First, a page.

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As pure as it gets: Liber Pater of Bordeaux is a glass apart

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As pure as it gets: Liber Pater of Bordeaux is a glass apart


The incorrigible purist in Pasquet believes that wine-making is a predominantly European endeavour.

As pure as it gets: Liber Pater of Bordeaux is a glass apart
About 150 years ago, the phylloxera epidemic nearly destroyed the French wine industry. France would eventually recover from the blight, which also struck in other countries, and regain its viticultural preeminence, but there are some men who believe that the remedy, which, among other measures, involved the grafting of French vines onto American rootstocks, was almost as worse as the disease.
Loic Pasquet is one of them. About 14 years ago, Pasquet, a former mechanical and chemical engineer, purchased seven hectares of vineyards in Graves, in Bordeaux, and began work on producing French wines the way they were made before 1850. Today, some of his wines, named Liber Pater after the Roman god of wine, are among the most expensive wines to come out of France and sell for over $4,000. The forgotten grape varieties Pasquet uses to make his wines include Tarney Coulant, Marselan, Castet and Mancin. “There was a far richer diversity back then,” says Pasquet, who was recently in New Delhi for the Wine Academy's delWine Summit and Excellence Awards 2019. “This is what we are recreating at Liber Pater. In Bordeaux back then Tarney was the main grape planted on the left bank. There was also a lot of Carmenere and Malbec, but no Merlot at all. The vineyards were all small individual plots and the main aim was producing fine wines of high quality and reflective of their terroir.” The true taste of Bordeaux, according to ancient literature is “floral and very fine and elegant wines”, says Pasquet. “After phylloxera struck and the region was replanted with grafted vines, the taste profile changed dramatically; the finesse and original aromas were lost. Wines produced from grafted wines can be good, but do not age the same way as wines made from grapes from ungrafted vines. For example, in 1904, the Chateau Margaux decided to replant their vineyards with ungrafted vines because they realised that they had lost the true taste of Chateau Margaux after working with grafted vines.” Pasquet claims that the vinification techniques he uses to achieve the ‘true taste of Bordeaux’ are all natural. “The wine is aged in natural clay amforas without any additives and there is as little interference as possible.”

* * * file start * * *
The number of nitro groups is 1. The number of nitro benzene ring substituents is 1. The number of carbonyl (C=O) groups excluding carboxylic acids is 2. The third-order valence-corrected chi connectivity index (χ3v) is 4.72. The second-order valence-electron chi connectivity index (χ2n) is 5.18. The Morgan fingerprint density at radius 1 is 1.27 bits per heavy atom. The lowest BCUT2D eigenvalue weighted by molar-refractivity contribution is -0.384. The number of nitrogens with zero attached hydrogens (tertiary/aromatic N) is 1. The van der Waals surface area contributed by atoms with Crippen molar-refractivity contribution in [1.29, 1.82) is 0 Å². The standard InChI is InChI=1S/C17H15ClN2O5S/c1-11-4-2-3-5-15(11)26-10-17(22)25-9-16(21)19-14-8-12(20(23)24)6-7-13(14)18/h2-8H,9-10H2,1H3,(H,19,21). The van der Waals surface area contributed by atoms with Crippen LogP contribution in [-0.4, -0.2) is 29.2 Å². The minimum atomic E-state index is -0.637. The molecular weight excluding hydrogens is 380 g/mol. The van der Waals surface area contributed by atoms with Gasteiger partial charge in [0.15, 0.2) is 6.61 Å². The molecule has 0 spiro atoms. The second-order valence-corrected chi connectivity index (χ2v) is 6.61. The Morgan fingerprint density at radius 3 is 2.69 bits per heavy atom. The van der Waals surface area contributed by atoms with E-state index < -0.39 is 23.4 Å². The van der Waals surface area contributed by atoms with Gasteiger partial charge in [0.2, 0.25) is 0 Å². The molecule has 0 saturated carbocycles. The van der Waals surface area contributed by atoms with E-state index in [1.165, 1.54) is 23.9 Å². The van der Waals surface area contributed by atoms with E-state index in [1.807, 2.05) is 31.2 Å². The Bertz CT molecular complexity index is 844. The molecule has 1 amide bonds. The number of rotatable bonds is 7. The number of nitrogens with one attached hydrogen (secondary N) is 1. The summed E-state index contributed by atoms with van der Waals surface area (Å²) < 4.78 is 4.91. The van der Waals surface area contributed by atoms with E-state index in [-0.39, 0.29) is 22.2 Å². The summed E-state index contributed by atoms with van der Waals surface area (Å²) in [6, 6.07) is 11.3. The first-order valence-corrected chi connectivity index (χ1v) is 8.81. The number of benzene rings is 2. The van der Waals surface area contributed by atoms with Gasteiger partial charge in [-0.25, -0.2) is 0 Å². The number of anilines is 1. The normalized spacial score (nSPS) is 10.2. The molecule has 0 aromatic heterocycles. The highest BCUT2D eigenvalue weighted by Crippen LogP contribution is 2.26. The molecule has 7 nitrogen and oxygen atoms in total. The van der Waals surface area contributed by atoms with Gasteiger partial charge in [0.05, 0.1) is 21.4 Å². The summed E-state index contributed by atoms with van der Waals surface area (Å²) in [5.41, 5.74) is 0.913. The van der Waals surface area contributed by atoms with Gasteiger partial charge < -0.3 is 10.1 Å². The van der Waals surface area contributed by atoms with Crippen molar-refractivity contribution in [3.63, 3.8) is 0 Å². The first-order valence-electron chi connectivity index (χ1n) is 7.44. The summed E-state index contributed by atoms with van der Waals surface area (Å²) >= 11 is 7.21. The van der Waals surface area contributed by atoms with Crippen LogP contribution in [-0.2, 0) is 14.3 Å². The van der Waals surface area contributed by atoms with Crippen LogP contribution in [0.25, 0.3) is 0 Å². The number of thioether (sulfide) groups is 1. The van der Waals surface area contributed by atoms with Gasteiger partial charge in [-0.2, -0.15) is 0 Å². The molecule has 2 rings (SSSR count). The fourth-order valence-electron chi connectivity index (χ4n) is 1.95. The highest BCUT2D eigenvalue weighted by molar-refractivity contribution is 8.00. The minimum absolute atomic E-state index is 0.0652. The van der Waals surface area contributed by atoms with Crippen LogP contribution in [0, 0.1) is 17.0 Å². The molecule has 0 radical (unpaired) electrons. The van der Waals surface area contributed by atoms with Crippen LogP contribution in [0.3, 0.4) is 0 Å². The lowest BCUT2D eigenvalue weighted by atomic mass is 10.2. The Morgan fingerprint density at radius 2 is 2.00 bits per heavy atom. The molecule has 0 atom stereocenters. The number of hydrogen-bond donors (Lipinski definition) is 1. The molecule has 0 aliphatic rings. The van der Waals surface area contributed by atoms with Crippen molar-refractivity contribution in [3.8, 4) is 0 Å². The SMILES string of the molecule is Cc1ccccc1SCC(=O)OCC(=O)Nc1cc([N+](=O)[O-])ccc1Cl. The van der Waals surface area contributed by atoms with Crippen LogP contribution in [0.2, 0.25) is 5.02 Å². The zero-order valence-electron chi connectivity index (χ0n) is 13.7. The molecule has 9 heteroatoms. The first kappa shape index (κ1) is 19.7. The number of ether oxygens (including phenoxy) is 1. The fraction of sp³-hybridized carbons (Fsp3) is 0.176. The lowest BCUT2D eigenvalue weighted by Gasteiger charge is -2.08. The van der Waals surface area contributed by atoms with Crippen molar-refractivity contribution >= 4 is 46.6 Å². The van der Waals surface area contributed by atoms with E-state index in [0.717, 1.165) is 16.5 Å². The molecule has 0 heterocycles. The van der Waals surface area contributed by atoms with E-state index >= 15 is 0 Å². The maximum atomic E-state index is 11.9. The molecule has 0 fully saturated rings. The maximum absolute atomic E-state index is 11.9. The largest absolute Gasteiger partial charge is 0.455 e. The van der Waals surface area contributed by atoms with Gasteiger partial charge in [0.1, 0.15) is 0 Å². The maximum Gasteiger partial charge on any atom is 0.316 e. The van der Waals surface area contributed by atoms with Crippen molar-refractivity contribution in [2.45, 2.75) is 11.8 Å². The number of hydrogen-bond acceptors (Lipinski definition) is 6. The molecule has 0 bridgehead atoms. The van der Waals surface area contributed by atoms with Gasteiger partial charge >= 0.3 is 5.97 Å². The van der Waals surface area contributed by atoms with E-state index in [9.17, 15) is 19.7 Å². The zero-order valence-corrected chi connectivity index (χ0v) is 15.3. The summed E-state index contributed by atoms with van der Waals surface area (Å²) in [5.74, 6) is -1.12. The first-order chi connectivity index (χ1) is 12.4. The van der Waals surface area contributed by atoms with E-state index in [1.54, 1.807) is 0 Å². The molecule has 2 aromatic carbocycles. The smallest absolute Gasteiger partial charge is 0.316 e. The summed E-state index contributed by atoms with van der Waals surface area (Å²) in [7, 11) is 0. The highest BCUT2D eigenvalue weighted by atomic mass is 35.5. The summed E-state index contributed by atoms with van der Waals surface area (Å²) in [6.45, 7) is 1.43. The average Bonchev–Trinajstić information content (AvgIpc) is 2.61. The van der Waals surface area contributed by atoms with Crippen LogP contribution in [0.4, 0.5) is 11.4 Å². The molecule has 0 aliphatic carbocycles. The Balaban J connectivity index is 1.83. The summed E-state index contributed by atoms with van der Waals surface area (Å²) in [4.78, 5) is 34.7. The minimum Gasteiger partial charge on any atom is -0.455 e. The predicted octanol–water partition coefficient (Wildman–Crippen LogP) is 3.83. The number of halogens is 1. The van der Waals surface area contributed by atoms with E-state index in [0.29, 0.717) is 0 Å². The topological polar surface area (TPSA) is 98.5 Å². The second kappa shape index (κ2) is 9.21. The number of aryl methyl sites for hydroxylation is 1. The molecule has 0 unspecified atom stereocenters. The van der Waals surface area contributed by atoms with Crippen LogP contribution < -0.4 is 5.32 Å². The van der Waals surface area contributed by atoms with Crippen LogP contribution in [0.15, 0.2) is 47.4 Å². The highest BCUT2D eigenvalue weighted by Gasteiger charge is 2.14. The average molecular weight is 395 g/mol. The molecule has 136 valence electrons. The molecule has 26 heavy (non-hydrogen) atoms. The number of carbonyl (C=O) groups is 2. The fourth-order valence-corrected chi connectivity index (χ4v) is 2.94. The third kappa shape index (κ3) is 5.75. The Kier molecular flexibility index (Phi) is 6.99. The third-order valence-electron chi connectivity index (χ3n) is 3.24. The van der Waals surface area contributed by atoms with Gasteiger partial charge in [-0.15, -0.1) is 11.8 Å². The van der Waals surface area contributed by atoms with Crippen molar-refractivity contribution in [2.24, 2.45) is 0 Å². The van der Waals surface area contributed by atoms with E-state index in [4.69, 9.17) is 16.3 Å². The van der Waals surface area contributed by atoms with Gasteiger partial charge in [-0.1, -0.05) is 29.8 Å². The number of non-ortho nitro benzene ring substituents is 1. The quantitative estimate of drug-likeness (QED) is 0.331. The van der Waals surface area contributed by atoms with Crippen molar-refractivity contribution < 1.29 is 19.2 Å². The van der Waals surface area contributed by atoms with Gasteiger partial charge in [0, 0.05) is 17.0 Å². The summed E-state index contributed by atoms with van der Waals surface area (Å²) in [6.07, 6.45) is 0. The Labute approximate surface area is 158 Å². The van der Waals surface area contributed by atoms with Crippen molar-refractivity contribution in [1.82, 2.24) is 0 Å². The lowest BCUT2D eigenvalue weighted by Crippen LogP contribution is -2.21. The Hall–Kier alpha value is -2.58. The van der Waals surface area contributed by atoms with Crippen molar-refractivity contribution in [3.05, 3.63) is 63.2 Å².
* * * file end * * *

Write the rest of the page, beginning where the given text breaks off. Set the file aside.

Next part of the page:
Pasquet’s quest has not gone down well with the Institut National de l'Origine et de la Qualite (INAO), a French government wing that regulates French agricultural products based on geographical indications and traditional specialties. The INAO filed a case against Pasquet, accusing him of disregarding winemaking rules and won, and the same year — 2016 — he was also found guilty of financial chicanery relating to grants from the likes of the European Union. In June 2017, Pasquet won a reprieve in the first case when a local court overturned the verdict and ruled largely in his favour, but he had to return the money he received as grants and was fined as well. Pasquet claims he has come out unscathed from his battles. “I am now attacking the INAO and the French State in order to gain the right to use the historical grape varieties of Bordeaux. Today these old original and native varieties are banned, while the authorities glorify the 1855 Classification.” The controversy has not affected the popularity of wines one bit, though. In fact, interest in his wines has only surged, probably helped along by the fact that Liber Pater makes just about 200 cases each year, and all of them are snapped by collectors across the world. And there is even a book on him and Liber Pater by Jacky Riguax, the French wine critic. “It is called ‘Recovering the taste of Bordeaux wine’, and he explains how the taste was before phylloxera and how Liber Pater has recovered it.”
The incorrigible purist in Pasquet believes that wine-making is a predominantly European endeavour. “It is wonderful to see the growing interest in wine in India… but even if we can make good tea in France, it will never be as great as Indian tea, just as Indian wine will never be as great as French wine. This unique greatness is closely tied to terroir, know-how and adaptation of varieties and ways of working the land that has been developed and refined over millennia,” says Pasquet, who quite clearly prefers Indian tea to Indian wine. And, as some French wine aficionados here will have it, rightly so.
The writer is a content strategist at Haymarket SAC.
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